In the news: 4 May 2018

4 May 2018

Staff overwhelmingly back strike action at Bradford College

UCU members at Bradford College have overwhelmingly backing to strike action in a dispute over plans to cut jobs and change contracts. Eight-eight per cent of members who voted backed strike action on a turnout of 61 per cent.

The union said that if the college refused to engage then it would announce strike dates. Bradford College has announced plans to cut 75 jobs as part of an effort to tackle a funding deficit after the college was issued with a financial notice to improve in March.

UCU regional official Julie Kelley told Tes: 'Bradford College can be in no doubt about how angry their staff are at plans to cut jobs. We hope the colleges will respond positively to this strong mandate for action and work with us to resolve matters without the need for disruption.'

Strikes dates announced at Lewisham Southwark College

UCU members at Lewisham Southwark College will be on strike later this month in a row over pay. The union announced today that staff will walk out on Tuesday 22 and Wednesday 23 May unless the college addresses their concerns over falling pay.

The college is part of NCG who have refused to implement a national pay deal of just 1%. NCG are based in Newcastle and have removed the London weighting allowance for staff based at Lewisham Southwark College. In the recent ballot 93% of members who voted backed strikes.

UCU regional support official, Jon Bryan, said: 'Staff at Lewisham Southwark College have seen their pay held down for years and they have had enough. Strike action is always a last resort, but staff clearly feel they have been left with no alternative.'

Home office's hostile environment for international students

Although Amber Rudd finally resigned on Sunday evening, the problems related to the hostile environment created while Theresa May was home secretary show little sign of going away. As Sajid Javid took over at the Home Office, the Financial Times revealed that as many as 7,000 international students may have been incorrectly accused of faking their proficiency in English and ordered to leave the country, with some of them saying they were detained and made homeless as a result.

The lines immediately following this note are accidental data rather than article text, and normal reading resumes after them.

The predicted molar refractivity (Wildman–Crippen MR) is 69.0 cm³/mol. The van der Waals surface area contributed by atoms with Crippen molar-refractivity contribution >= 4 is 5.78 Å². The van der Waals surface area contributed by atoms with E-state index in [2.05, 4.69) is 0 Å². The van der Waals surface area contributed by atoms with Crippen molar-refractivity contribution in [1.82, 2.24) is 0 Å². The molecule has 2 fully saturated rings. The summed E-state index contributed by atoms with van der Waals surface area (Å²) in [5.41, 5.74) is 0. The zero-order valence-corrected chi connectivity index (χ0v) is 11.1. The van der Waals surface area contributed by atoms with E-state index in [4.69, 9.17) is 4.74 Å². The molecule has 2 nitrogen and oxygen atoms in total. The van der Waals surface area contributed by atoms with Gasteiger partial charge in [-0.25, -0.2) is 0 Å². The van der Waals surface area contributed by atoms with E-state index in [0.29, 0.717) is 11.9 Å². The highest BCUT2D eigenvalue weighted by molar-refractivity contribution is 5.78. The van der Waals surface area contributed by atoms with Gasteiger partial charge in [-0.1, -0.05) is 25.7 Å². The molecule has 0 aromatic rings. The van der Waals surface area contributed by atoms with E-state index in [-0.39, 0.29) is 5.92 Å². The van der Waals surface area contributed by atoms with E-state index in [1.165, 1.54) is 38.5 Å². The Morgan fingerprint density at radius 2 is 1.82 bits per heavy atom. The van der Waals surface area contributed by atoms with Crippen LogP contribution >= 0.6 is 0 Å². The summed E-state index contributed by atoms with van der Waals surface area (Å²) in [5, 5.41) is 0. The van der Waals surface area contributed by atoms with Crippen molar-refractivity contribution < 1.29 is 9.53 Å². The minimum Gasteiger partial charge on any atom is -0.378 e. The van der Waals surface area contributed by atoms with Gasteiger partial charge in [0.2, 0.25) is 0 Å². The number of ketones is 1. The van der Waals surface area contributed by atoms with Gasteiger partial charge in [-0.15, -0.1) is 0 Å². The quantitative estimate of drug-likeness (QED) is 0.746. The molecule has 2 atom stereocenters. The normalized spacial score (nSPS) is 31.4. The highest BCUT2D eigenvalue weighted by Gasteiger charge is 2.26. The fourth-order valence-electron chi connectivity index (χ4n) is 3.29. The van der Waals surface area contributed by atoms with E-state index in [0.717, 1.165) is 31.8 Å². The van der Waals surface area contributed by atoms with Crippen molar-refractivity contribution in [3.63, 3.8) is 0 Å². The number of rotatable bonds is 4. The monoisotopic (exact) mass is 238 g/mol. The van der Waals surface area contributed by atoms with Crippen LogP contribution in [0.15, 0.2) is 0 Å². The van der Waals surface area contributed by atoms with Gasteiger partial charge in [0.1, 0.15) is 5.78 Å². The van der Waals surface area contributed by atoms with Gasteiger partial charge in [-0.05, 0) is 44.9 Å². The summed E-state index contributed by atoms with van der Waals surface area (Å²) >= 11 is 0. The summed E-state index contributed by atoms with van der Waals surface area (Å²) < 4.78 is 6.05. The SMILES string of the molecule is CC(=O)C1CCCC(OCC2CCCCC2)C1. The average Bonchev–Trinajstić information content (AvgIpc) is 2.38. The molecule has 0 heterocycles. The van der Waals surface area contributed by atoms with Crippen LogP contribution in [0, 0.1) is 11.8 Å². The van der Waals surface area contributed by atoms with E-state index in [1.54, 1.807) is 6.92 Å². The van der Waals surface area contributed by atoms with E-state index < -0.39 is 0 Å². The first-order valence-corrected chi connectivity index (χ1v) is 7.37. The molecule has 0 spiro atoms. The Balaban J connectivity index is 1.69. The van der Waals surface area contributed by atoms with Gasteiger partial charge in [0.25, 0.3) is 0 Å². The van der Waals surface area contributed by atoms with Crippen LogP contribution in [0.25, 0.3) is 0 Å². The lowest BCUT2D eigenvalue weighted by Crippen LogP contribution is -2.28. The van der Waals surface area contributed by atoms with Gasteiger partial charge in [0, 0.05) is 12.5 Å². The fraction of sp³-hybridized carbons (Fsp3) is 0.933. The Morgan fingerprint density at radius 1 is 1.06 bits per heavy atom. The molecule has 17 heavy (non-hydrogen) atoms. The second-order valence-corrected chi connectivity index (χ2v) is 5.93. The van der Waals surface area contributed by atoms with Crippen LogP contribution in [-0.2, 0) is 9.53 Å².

Looking at the appointment of Javid, THE's John Morgan said he had little time for higher education when business secretary, but was thought to be behind the move to axe maintenance grants. Although holding a view similar to many others in cabinet on the need to remove international students from migration figures, Morgan points out that Javid spoke strongly in favour of international students leaving the country once they had finished studying.

Universities minister on unconditional offers and free speech

Elsewhere in Westminster, universities minister Sam Gyimah started the week saying he feared students were flunking exams because of a sharp rise in unconditional offers. While UK universities made just a few hundred unconditional offers in the years to 2012, the number of unconditional offers rose to 2,985 in 2013-14, 36,825 in 2014-15 and 51,615 last year - a rise of more than 1,600% over five years. 

Speaking to Huff Post, a UCU spokesperson said the quickest and simplest way to resolve the issue of unconditional offers was for the UK to join the rest of the world and establish a system where students apply to university after they receive their results.

Yesterday Gyimah said the UK's complex tangle of regulations governing free speech on university campuses should be replaced by one clear set of guidelines for both students and institutions. The Guardian said the minister wanted to create the first new set of guidelines since the free speech duty was first introduced in 1986. However, the move met with criticism from universities, students and opposition MPs.

BBC uncovers YouTubers promoting cheat websites

YouTube stars are being paid to sell academic cheating, according to a BBC investigation. More than 250 channels are promoting EduBirdie, based in Ukraine, which allows students to buy essays, rather than doing the work themselves.

The BBC uncovered more than 1,400 videos with a total of more than 700 million views containing EduBirdie adverts selling cheating to students and school pupils. EduBirdie is based in Ukraine, but aims its services at pupils and students across the globe.

Last updated: 4 May 2018